Relevant property trusts—the exit charge
Produced in partnership with Alexander Erskine and Charlotte Matthews of Taylor Wessing LLP
Relevant property trusts—the exit charge

The following Private Client guidance note Produced in partnership with Alexander Erskine and Charlotte Matthews of Taylor Wessing LLP provides comprehensive and up to date legal information covering:

  • Relevant property trusts—the exit charge
  • The exit charge—what constitutes an 'exit' subject to charge?
  • Exit charge—exit within first ten years
  • Exit charge—exit after first ten-year anniversary
  • Planning tips for exit charges after the first ten-year anniversary?

FORTHCOMING CHANGE: As originally announced at Autumn Budget 2017 and followed up by written statement after Spring Statement 2018, plus an announcement in Budget 2018, the government ran a consultation on the taxation of trusts from 7 November 2018 to 28 February 2019, inviting views on the principles of transparency, fairness and simplicity that it believes should underpin the taxation of trusts. In response, in July 2019, the Office of Tax Simplification issued its second report on inheritance tax. See also the report published by the All-Party Parliamentary Group for Inheritance & Intergenerational Fairness in January 2020 recommending the adoption of a new inheritance tax regime. See also the research exploring the use of trusts which was also published on 7 November 2018. See News Analysis: Exploring the consultation and review on the taxation of trusts.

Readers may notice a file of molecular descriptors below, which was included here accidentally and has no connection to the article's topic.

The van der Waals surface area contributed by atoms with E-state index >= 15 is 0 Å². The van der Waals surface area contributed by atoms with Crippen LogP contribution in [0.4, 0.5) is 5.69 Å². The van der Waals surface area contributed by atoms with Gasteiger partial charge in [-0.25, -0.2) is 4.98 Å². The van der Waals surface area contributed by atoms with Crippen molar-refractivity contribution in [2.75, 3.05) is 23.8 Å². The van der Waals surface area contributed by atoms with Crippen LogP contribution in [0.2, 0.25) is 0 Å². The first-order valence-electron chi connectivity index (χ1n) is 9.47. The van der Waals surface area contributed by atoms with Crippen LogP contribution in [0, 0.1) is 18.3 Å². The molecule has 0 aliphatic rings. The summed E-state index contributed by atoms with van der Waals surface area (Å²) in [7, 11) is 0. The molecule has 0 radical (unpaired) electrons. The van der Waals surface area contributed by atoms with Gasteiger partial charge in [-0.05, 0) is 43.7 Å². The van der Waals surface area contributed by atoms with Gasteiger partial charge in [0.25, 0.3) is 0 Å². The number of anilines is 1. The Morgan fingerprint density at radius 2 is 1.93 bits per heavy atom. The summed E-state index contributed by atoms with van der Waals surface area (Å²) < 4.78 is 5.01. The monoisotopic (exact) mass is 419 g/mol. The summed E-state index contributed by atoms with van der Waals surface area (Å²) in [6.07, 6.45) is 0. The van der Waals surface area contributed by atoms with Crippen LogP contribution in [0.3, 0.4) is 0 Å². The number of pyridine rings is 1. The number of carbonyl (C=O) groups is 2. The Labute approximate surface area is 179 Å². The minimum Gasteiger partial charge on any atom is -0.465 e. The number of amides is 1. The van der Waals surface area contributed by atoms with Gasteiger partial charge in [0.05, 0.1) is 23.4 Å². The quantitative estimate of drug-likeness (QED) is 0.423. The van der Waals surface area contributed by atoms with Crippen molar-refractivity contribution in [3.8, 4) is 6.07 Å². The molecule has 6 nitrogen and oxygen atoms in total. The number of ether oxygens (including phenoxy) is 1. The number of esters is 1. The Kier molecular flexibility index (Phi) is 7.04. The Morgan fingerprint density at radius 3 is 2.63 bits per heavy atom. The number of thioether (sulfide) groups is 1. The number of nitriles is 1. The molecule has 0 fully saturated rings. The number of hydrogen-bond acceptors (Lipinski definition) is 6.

This Practice Note has been written to be read alongside:

$1

Click here to view or print a full-size PDF version.

For an introduction to the relevant property regime for trusts, see Practice Notes: Trusts—inheritance tax—overview and The meaning of relevant property.

The charge to inheritance tax (IHT) on relevant property arises on two occasions:

  1. the periodic ten-year anniversary of the settlement's creation (the principal (ten-year) charge), and

  2. when property (or value) ceases to be relevant property other than on excepted occasions (the exit charge)

For further guidance on the